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What Is a Hedge Fund?

A Simple Explanation of What a Hedge Fund Is and How It Operates

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A hedge fund is simply a term used to describe an investment partnership setup by a money manager. It can take the legal form of a limited liability company or a limited partnership so that if the company goes bankrupt, the creditors can't go after the investors for more money than they've put into the hedge fund.

The manager of the hedge fund, typically the person that created it, is paid a percentage of the profits he or she earns on the money investors have deposited with his company. The term was originally used because the purpose of many of the first hedge funds was to make money regardless of if the market increased or decreased because the managers could either buy stocks or short them (shorting is a way to make money when a stock falls - for more information read The Basics of Shorting Stock). Today, the term hedge fund is a generic term used for any such arrangement.

A Fictional Hedge Fund to Help You Understand What a Hedge Fund Is

To make the idea easy to understand, let’s take an extreme example. Imagine that I setup a company called “Global Umbrella Investments, LLC” as a Delaware corporation. The operating agreement, which is the legal document that says how the company is managed, states that I will receive 25% of any profits over 4% per year and that I can invest in anything – stocks, bonds, mutual funds, real estate, startups, art, rare stamps, collectibles, gold, wine, or anything else of value.

Most hedge funds are structured as a limited partnership or limited liability company.

Along comes a single investor that puts $100 million into my hedge fund. He writes the company a check, I put it into our brokerage account, and invest the cash according to any guidelines that were spelled out in the operating agreement. Perhaps I use the money to buy up local restaurants. Maybe I start a new company. Either way, the point is that every day when I wake up and go to the office, my purpose is to put my investor’s capital to work at the highest rate possible (adjusted for risk, of course), because the more I make him, the more I get to take home.

For argument’s sake, image that I made an unbelievable investment the first year, doubling the company’s assets from $100 million to $200 million. Now, according to the company’s operating agreement, the first 4% belongs to the investor with anything above that being split 25% to me 75% to my investor. In this case, the $100 million gain would be reduced by $4 million for that “hurdle” rate, as it is often called on Wall Street (because you have to clear that “hurdle” as the hedge fund manager before you are ever paid a dime under an arrangement like this). The remaining $96 million is split 25% to me and 75% to my investor.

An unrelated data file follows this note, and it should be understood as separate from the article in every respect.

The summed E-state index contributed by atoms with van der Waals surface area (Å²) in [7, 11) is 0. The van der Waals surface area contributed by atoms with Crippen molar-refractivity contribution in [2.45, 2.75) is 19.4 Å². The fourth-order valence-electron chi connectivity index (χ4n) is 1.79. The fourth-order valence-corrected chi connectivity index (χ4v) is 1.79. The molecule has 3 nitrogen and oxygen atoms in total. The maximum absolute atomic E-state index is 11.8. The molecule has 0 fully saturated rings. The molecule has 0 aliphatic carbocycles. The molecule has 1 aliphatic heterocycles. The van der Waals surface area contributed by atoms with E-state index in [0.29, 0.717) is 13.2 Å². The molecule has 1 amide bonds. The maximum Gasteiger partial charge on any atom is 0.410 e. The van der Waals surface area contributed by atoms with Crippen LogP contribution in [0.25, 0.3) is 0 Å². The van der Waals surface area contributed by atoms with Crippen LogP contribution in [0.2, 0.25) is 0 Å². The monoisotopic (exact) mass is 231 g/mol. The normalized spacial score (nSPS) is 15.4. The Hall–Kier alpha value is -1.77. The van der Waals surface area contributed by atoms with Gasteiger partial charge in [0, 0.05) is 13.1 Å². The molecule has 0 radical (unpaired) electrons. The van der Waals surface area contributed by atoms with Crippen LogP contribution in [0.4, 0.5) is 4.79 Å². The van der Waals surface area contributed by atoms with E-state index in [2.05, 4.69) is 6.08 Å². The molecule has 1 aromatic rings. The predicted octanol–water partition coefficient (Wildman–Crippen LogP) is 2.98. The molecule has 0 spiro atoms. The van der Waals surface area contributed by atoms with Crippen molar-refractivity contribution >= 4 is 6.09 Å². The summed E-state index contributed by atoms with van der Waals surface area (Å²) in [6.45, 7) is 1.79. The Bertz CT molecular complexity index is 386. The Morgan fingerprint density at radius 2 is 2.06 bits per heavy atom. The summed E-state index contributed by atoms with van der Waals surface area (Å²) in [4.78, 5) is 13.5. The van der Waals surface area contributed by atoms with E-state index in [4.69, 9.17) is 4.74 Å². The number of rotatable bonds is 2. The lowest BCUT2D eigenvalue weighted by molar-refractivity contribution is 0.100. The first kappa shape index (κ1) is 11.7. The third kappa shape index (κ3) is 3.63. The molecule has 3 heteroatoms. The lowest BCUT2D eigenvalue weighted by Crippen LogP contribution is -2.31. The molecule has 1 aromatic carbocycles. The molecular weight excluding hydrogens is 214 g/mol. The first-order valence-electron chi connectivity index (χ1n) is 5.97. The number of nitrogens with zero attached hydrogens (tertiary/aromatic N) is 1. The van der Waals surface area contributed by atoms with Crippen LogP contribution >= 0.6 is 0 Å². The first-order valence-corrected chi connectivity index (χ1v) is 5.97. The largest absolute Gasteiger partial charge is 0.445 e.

The net result is that I walk away with $24 million in compensation. My investor gets the $4 million hurdle earned and $72 million from the split to which they are entitled above that hurdle for a grand total of $76 million. The news headlines are going to say, “Hedge Fund Manager Earns $24 Million!” yet it doesn’t tell you that I earned my investors $76 million. If I were managing $10 billion, my compensation would have been $2.4 billion and I would have made my investors $7.6 billion. The newspapers would write articles about how I was earning ridiculous amounts of money, never once mentioning the massive payday I delivered to the people who entrusted me with their funds.

The Infamous 2 and 20 Hedge Fund Arrangement

If you ask the question, "what is a hedge fund?" then you are certainly going to need to know about the most famous compensation formula in the industry. It’s called the 2 and 20 and it is used by a large majority of hedge funds currently in operation according to some estimates.

The 2 and 20 formula basically means that the hedge fund’s operating agreement calls for the hedge fund manager to receive 2% of assets and 20% of profits each year. That means that even if they lose money, they are at least guaranteed the 2% return with little or no hurdle rate. So, a manager earning $1 billion might make $20 million even if the company did nothing but park the money in the bank. Obviously, with anemic returns like that, clients would defect before long so it really is in the best interest of the fund manager to maximize returns.

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